Jump to ContentJump to Main Navigation
Perpetua's PassionsMultidisciplinary Approaches to the Passio Perpetuae et Felicitatis$
Users without a subscription are not able to see the full content.

Jan N. Bremmer and Marco Formisano

Print publication date: 2012

Print ISBN-13: 9780199561889

Published to Oxford Scholarship Online: March 2015

DOI: 10.1093/acprof:osobl/9780199561889.001.0001

Show Summary Details
Page of

PRINTED FROM OXFORD SCHOLARSHIP ONLINE (www.oxfordscholarship.com). (c) Copyright Oxford University Press, 2020. All Rights Reserved. An individual user may print out a PDF of a single chapter of a monograph in OSO for personal use. date: 10 July 2020

Perpetua’s Gender. A Latinist Reads the Passio Perpetuae et Felicitatis

Perpetua’s Gender. A Latinist Reads the Passio Perpetuae et Felicitatis

Chapter:
(p.54) II Perpetua’s Gender. A Latinist Reads the Passio Perpetuae et Felicitatis
Source:
Perpetua's Passions
Author(s):

Craig Williams

Publisher:
Oxford University Press
DOI:10.1093/acprof:osobl/9780199561889.003.0005

One of the most memorable moments in the Passio Perpetuae et Felicitatis comes in Perpetua’s narration of her fourth and last dream-vision: in the course of preparations for her fight with the Egyptians, she writes, ‘I was stripped down and became a man’. This chapter presents a reading of Passion with attention to the ways in which Roman discourses of gender are activated in its representation of Perpetua. It focuses less on what any single writer might have consciously been thinking of, or what might have been going on in her unconscious, than it is on the systems of signs informing this text: sets of words, expressions, and images signifying masculinity and femininity which circulated in the Latin-speaking world of the first centuries AD. In short, it reads the Passion not as a historian of Christianity, medievalist, or psychoanalyst, but as a classicist accustomed to interpreting Latin texts with an eye to the linguistic and conceptual workings of gender shaping them.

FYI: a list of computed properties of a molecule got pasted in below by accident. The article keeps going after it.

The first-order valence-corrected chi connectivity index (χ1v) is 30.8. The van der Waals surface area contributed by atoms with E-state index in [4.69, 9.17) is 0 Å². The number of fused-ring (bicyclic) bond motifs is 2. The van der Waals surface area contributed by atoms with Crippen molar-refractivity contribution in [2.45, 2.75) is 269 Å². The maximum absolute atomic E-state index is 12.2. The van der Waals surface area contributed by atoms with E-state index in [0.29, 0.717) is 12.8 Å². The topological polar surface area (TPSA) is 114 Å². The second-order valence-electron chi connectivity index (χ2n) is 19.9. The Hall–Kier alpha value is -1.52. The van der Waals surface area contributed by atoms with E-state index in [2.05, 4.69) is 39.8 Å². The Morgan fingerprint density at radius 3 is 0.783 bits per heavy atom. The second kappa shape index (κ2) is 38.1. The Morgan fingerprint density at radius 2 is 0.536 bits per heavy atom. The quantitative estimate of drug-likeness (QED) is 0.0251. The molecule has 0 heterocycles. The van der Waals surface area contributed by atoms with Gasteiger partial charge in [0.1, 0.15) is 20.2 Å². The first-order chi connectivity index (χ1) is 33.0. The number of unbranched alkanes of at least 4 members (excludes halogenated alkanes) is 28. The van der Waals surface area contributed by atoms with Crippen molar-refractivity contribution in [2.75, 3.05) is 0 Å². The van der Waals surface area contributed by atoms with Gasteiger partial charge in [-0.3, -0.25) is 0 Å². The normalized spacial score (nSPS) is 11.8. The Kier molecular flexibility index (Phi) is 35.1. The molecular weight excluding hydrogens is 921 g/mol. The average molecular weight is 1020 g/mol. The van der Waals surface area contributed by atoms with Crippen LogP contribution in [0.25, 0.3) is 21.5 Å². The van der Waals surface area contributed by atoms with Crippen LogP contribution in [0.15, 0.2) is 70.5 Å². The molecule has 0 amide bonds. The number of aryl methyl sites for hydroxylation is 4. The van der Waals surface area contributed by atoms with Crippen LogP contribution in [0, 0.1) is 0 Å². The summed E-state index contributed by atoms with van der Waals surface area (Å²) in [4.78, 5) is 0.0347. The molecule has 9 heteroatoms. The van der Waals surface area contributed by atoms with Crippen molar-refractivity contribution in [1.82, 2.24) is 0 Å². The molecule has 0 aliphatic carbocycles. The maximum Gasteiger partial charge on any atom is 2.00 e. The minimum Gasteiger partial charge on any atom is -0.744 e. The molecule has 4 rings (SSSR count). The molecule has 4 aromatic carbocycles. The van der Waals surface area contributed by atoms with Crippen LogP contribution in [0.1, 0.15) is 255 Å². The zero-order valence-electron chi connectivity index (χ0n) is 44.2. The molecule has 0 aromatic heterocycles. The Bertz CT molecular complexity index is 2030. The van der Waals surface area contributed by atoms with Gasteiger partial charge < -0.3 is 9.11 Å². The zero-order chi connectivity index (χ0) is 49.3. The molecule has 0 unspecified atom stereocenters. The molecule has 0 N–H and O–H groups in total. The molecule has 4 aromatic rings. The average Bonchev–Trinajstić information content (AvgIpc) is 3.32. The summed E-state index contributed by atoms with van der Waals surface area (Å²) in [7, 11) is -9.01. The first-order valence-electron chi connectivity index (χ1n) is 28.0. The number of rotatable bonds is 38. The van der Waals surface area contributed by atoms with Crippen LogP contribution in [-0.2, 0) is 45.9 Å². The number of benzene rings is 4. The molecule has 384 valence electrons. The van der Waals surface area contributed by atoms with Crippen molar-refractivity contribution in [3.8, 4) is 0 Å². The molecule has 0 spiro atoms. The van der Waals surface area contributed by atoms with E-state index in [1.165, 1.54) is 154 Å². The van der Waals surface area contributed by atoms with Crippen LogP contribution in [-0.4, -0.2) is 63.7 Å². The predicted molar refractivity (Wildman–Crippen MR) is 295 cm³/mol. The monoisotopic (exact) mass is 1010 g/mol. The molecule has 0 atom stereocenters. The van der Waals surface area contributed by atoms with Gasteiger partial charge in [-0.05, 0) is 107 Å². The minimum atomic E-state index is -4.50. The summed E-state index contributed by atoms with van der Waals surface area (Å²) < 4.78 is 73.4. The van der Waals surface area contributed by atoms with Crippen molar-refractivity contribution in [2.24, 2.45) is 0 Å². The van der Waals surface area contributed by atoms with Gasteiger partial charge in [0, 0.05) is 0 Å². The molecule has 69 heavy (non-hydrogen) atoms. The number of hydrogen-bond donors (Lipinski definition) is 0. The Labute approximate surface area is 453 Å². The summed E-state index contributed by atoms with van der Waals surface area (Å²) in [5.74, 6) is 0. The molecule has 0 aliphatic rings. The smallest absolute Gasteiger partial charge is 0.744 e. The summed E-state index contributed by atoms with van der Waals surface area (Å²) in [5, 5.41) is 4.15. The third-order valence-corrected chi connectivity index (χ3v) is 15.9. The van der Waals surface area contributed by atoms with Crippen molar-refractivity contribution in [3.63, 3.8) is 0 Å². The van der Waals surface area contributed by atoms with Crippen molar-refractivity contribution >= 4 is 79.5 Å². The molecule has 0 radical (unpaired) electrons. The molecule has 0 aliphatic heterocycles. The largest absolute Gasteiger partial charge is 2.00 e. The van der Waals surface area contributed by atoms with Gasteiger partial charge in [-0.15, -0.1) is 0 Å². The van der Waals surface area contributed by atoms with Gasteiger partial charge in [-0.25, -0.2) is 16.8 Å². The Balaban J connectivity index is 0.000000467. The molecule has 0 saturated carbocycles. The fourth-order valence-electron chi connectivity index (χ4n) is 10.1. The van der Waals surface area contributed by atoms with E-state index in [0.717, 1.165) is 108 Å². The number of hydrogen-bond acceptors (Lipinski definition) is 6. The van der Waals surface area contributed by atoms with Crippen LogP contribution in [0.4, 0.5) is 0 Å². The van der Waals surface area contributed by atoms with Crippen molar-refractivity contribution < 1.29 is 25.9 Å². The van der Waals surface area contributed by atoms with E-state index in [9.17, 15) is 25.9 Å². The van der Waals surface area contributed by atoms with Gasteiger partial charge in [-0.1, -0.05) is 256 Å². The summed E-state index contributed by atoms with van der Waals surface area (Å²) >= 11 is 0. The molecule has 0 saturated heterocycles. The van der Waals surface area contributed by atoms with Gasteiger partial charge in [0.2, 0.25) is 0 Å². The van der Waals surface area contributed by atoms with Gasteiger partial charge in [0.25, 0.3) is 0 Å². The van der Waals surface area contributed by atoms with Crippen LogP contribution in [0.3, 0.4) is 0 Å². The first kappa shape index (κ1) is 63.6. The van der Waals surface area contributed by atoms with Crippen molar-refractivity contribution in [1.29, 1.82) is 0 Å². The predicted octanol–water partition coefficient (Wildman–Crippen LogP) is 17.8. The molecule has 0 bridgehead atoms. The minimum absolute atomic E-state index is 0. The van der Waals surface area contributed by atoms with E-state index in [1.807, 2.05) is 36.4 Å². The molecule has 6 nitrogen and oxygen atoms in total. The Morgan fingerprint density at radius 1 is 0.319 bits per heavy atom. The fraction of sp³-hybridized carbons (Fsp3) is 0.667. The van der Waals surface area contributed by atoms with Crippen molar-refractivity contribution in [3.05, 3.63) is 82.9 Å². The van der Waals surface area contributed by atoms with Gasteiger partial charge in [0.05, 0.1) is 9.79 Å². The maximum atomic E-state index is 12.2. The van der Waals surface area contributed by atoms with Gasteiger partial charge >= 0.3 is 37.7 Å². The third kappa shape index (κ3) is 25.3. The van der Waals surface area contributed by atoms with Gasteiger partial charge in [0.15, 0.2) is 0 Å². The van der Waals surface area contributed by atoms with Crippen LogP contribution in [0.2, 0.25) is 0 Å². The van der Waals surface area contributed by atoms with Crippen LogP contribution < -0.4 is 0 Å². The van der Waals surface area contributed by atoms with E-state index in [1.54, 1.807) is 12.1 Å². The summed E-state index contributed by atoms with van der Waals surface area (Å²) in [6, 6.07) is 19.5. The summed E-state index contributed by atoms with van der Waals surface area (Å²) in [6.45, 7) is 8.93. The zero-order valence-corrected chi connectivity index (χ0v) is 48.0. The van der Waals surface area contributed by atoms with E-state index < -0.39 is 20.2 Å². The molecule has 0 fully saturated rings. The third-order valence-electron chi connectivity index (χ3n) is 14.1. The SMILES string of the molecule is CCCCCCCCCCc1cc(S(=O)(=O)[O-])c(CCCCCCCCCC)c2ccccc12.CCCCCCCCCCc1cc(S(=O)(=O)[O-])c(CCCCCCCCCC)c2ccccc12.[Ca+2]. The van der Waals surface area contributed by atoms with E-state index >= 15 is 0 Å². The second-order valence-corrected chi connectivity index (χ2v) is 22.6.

Keywords:   Passio Perpetuae et Felicitatis, Roman discourse, gender, dream-vision, Christians, masculinity, femininity

Oxford Scholarship Online requires a subscription or purchase to access the full text of books within the service. Public users can however freely search the site and view the abstracts and keywords for each book and chapter.

Please, subscribe or login to access full text content.

If you think you should have access to this title, please contact your librarian.

To troubleshoot, please check our FAQs , and if you can't find the answer there, please contact us .